House Science Committee

The Science Committee is the authorizing committee on the House side for most of the federal government's civilian science and technology policies and programs, particularly those related to physics. Its counterpart in the Senate is the Commerce Subcommittee on Science, Technology, and Space (see FYI #68.) Agencies under the House Science Committee's jurisdiction in the 105th Congress include the National Science Foundaiton, NASA, NIST, and the Department of Energy's non-military R&D programs.

17 Apr 1998

On March 25, the House Science Committee took a second look at scientific collaborations. A March 11 hearing (see FYI #45) had examined research partnerships to provide input for the National Science Policy Study being chaired by Rep. Vern Ehlers (R-MI). Ehlers returned to the topic in a March 25 hearing reviewing the benefits to the U.S. from international scientific cooperation. The witnesses agreed that because of constrained science funding in the U.S.

2 Apr 1998

House Science Committee Chairman James Sensenbrenner (R-WI) gave a speech last week to a university association during which he offered his plain-spoken views on the following:

9 Mar 1998

As reported in FYI #13, yesterday House Science Committee Chairman James Sensenbrenner (R-WI), spoke at the annual meeting of the Universities Research Associates (URA) Council of Presidents. This FYI contains his remarks on specific issues that the Science Committee will address this year, including the Kyoto Global Warming Treaty, funding for the Next Generation Internet, construction of a National Spallation Neutron Source, and U.S. participation in the Large Hadron Collider (LHC) in Europe.


30 Jan 1998

Below are highlights from remarks by House Science Committee Chairman James Sensenbrenner (R-WI), delivered yesterday at the annual meeting of the Universities Research Associates (URA) Council of Presidents. Notably, Sensenbrenner criticizes both the science initiatives in President Clinton's State of the Union Address and a recent Senate bill to authorize an increase in science funding (S. 1305; see FYI #133, 1997) for lacking coherence and credible justification.

30 Jan 1998

The nation lost a great friend of science last week with the passing of Rep. George E. Brown Jr. (D-California), Ranking Minority Member of the House Science Committee. Not only was Brown a strong advocate for federal R&D, he was also someone who attempted to look beyond the conventional wisdom and challenge traditional thinking about science and technology and their role in society. An industrial physicist by training, Rep. Brown was in his 18th term in the House of Representatives, and served two as Chairman of the Science Committee.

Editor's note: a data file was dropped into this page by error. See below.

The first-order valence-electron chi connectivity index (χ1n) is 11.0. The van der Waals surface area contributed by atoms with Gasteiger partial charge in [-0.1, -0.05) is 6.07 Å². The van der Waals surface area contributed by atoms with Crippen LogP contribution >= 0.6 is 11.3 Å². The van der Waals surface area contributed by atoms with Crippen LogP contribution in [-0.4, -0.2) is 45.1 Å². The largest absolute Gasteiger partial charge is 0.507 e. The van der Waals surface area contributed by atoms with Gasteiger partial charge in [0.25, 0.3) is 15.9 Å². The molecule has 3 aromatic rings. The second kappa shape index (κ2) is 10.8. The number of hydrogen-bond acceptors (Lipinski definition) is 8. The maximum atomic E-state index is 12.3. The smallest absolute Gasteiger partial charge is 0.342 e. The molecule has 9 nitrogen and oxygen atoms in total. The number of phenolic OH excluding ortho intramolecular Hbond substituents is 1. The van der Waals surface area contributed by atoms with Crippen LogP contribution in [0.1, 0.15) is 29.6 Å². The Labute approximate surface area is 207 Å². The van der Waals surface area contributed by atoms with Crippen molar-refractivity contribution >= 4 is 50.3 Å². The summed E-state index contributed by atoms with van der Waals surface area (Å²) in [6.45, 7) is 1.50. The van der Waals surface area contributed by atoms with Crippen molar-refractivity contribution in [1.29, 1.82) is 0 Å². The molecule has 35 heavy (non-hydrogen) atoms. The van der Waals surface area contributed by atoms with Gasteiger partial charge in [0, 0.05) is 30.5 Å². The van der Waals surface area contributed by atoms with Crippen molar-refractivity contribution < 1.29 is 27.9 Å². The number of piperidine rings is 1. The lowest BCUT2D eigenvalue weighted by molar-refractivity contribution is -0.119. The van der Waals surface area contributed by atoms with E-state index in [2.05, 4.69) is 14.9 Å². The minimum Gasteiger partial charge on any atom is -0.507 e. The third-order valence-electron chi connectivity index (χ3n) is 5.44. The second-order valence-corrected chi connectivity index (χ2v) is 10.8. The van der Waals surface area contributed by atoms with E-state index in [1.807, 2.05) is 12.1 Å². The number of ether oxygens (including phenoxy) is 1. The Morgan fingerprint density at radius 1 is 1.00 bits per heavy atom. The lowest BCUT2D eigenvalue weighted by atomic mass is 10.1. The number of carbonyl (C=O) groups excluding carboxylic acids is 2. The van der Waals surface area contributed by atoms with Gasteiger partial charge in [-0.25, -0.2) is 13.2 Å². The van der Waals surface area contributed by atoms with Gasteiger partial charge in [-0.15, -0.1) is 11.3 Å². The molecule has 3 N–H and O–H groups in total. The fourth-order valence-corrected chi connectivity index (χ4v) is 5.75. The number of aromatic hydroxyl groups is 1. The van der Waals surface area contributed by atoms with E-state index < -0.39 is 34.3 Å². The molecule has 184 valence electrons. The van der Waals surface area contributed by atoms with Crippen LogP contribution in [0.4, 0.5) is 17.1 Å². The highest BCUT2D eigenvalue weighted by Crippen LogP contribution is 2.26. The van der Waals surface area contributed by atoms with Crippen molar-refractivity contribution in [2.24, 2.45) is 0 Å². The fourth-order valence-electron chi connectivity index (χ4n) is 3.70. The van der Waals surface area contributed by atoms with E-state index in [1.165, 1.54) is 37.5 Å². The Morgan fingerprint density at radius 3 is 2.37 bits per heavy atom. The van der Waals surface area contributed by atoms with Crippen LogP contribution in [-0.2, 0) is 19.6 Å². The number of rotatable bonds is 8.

20 Jul 1999

Information Technology Hearing; George Brown Dies

"Information technology is truly the rising tide that lifts all boats." -- Edward Lazowska, University of Washington

A recent hearing demonstrated that the Administration and the House Science Committee are close to agreement on raising the priority of information technology (IT) research. Both the White House and the committee have proposed initiatives to increase funding for R&D in this area.

16 Jul 1999

The first component of the Elementary and Secondary Education Act (ESEA) reathorization was passed by the House Education and the Workforce Committee on June 30. While this begins the process of reauthorizing the programs of the Department of Education, the appropriations bills that fund it are hung up, faced with funding allocations lower than what was available in FY 1999.

14 Jul 1999

Everyone agrees that K-12 math and science education in the United States is not what it should be. On June 10, a former AAPT president testified before the House Science Committee and Committee on Education and the Workforce. This joint hearing was on a key component of the solution to this problem: "Finding, Training and Keeping Good Teachers." The day before, a press conference was held at which a math and science education policy statement was released.

17 Jun 1999

The House Science Committee, under the direction of Chairman James Sensenbrenner (R-Wisconsin), has been active recently on a number of science policy fronts. Summarized below are several legislative initiatives and a hearing on NSF's Antarctic Research Program.

15 Jun 1999


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